Shop equipment; what kind do I need to get started?

26 Jan
Stocking a shop with equipment can be a large stumbling block for us woodworking upstarts. It’s hard to know what the best path is.
Do I start small and then upgrade as I go?
Do I try to start with all the best equipment?
How do I get the money to pull that off?
I had the opportunity to speak with the man my friend is doing her apprenticeship with. I visited them at his shop which is a stand alone garage behind his house  in a well populated neighbourhood. My friend had filled him in on my goals to set up shop, and he was VERY helpful and was more than willing to let me pick his brain for two hours.
The ah-ha moment I had was when we talked about shop equipment. Let me preface this by letting you know that at the school I had attended we were using industrial sized table saws,  panel saws, drum sanders, jointers and planers. We did 9 shop visits to small, medium and large-sized shops and all of them had industrial grade machinery (except for the luthier we visited!).
This was the first successful shop I’d visited where a portable planer, and a contractor’s table saw were in evidence. Now I’ve seen countless videos online with shops like this in them, but I didn’t know these woodworkers personally and couldn’t ask “Can your machinery handle the everyday milling of a woodworking business?”. The answer in this case was yes. What I had passed off as hobbyist machinery could actually get the job done for my purposes too. And that’s because just as in this situation I will be running a one “man” shop building one-offs, versus a production line. Another reason this will work for me and for you is that upgrades will follow.
Which leads me to the two tips that he shared on machinery:
  • get the best machines that you can afford (as in now)
  • when buying used, never pay more than half the retail value of the machine  (you never know what that machine has been through, no matter how shiny and clean it looks.)
My own apprenticeship “boss”, Tim also debunked the myth that woodworkers starting a business need all the best tools. Tim said that he started out with a canvas bag of tools and now owns solid, good quality stationary equipment that still isn’t beefed up on horsepower, isn’t large capacity (6″ jointer, 12″ planer), and was not bought new. But Tim is able to do the quality he promises to clients, the volume of work he’s capable of, and he told me that he doesn’t have any debt.
Recently I stumbled across a website for woodworkers starting a business that I found very inspiring with a lot of useful content run by a guy named Adam King. If you read the article I just linked to up there, you’ll note that there are just 3 things you need to start a woodworking business today:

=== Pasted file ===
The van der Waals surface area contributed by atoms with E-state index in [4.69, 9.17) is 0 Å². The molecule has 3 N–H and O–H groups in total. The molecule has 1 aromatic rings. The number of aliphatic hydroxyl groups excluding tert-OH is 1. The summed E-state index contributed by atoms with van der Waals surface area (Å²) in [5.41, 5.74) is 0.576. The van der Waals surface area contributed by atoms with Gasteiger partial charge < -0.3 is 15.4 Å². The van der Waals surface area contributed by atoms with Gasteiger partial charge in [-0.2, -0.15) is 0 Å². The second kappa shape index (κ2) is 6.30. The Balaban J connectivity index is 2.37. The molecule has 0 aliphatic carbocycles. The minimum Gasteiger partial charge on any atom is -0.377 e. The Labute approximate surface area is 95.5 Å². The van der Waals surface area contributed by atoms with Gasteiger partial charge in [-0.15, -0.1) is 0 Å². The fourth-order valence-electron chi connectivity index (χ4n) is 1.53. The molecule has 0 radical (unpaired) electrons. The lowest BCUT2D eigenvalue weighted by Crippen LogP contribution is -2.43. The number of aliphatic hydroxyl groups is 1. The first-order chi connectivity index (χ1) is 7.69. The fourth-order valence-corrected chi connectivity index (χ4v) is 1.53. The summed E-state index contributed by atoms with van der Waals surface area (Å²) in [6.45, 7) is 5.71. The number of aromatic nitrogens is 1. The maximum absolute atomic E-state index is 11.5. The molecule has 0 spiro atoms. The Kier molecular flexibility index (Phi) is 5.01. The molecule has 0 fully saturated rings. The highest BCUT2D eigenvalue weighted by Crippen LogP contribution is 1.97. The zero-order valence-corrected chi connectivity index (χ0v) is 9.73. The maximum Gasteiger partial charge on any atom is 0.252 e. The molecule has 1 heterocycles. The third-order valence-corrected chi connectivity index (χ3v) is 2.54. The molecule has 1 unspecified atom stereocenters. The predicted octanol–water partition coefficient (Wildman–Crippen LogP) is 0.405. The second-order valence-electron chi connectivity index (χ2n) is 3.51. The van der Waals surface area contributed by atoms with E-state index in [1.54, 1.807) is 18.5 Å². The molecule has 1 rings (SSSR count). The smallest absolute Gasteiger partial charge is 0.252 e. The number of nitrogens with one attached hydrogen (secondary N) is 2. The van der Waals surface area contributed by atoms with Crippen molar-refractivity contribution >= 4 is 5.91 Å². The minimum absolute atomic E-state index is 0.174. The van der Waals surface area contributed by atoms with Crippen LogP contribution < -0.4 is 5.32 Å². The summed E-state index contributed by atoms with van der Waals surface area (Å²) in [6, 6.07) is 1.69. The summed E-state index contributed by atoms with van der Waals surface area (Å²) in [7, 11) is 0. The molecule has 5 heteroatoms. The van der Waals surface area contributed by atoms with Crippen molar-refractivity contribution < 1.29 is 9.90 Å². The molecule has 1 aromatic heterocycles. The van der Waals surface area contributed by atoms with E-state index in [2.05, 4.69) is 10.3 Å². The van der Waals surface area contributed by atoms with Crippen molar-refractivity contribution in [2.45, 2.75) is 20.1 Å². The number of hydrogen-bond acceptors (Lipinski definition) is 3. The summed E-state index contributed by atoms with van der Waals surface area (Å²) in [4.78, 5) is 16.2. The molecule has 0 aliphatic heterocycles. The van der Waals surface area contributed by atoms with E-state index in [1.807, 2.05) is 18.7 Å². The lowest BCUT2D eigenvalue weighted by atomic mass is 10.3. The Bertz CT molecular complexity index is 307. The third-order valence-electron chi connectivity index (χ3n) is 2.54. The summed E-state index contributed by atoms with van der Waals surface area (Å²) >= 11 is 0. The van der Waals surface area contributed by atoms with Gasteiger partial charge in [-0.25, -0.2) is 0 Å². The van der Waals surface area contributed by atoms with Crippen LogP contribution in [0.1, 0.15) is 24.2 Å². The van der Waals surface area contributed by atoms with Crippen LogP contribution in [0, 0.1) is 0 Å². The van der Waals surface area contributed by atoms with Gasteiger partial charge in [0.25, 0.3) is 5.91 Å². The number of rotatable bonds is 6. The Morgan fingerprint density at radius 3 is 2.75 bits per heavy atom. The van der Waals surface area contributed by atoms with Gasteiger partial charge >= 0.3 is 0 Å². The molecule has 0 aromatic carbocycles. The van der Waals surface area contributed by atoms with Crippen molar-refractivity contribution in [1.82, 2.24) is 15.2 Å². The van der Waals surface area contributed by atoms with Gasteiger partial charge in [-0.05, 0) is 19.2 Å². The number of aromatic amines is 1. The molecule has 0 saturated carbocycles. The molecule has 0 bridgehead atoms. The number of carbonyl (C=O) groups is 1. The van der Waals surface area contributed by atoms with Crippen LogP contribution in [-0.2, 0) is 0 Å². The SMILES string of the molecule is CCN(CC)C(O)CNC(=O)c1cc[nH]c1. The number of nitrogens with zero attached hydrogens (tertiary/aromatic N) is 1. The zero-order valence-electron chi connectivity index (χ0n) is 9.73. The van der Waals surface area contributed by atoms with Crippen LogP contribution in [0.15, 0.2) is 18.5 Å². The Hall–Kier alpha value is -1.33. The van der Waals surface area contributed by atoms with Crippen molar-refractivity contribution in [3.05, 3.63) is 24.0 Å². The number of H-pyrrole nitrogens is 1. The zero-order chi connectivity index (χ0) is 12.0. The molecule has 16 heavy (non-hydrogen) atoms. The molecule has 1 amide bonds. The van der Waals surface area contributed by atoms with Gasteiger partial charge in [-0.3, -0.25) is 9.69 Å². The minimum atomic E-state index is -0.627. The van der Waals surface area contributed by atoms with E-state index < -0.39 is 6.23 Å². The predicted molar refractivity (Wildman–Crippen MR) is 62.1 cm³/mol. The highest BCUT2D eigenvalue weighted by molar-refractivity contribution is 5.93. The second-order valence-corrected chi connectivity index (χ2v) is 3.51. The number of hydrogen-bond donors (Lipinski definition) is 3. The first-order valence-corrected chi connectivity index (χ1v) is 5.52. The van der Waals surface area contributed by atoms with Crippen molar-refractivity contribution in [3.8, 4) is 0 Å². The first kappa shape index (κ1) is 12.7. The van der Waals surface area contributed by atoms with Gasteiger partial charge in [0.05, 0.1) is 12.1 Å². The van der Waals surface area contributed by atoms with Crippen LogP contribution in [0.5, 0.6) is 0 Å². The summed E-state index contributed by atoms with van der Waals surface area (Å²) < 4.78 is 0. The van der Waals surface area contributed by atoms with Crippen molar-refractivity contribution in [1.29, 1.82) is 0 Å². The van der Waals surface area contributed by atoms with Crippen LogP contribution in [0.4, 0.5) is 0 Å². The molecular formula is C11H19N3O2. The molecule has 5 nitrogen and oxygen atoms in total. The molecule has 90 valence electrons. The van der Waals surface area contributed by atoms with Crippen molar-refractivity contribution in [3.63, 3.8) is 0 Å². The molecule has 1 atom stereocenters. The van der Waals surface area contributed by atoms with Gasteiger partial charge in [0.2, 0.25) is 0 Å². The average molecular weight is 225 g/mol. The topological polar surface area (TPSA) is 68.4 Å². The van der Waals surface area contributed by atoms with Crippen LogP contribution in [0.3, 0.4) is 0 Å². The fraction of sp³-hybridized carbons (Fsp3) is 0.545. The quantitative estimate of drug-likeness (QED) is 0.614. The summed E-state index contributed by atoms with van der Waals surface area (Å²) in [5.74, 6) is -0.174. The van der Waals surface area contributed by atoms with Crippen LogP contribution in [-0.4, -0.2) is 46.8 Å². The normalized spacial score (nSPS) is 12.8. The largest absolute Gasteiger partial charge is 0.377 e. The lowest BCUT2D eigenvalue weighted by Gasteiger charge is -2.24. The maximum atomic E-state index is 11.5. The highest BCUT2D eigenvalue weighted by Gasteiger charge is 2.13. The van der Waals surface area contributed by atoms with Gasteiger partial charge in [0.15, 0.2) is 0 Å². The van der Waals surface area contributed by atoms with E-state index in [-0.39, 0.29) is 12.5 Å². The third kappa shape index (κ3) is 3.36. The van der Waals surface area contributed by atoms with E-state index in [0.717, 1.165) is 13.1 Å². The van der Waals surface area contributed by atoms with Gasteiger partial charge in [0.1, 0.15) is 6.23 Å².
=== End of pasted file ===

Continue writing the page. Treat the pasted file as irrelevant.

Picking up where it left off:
A Work Space (borrow a nook in a basement if you need to)

A Creation to sell (go on start to create with the tools you do have!)

A Client (start with friends and friends of friends)

So this is the conclusion I’m sticking with- start small and work your way up. That way you can start now and stop holding things off until everything is perfect, or your funds are there.

That said, my next step is to fix the electricity in my shop space as it’s been through a fire and could be dangerous to use as is.

I’ll be sure to update you in future posts with the:

  • Machinery I currently have and how I came to acquire it
  • Tools I find to be essential
  • How I plan to start with what I have
  • And finally what I may have to buy on the cheap to cover my bases

2 Responses to “Shop equipment; what kind do I need to get started?”

  1. Olly Parry-Jones January 27, 2011 at 3:24 pm #

    Assuming you don’t have mountains of spare cash(!), I’d advise you to try and start out with a few basics.

    There’s an old saying “buy cheap, buy twice!” and I firmly stand by that.

    A collection of basic hand tools is essential and, grouped together with a small collection of portable power tools (router, circular saw, jigsaw, etc.), you’d probably find that you can avoid some of those bigger purchases, at least until you have the funds later.

    I’d consider purchasing a decent planer and thicknesser (jointer and planer) first of all. That way, you’ll save money in buying sawn boards, you’ll have more control over your stock sizes and you’ll also be able to machine up any scraps and spares with ease.

    Trouble is that, for best results, you really do need both machines… However, a thicknesser (planer) can be used to flatten and straighten short lengths with the aid of a jig.

    Hope this helps. Look forward to seeing your workshop and woodworking grow. 🙂

    • Warped Boards January 27, 2011 at 4:48 pm #

      Thanks for all the useful feedback Olly! I agree about the jointer and planer- I’ll probably need both.

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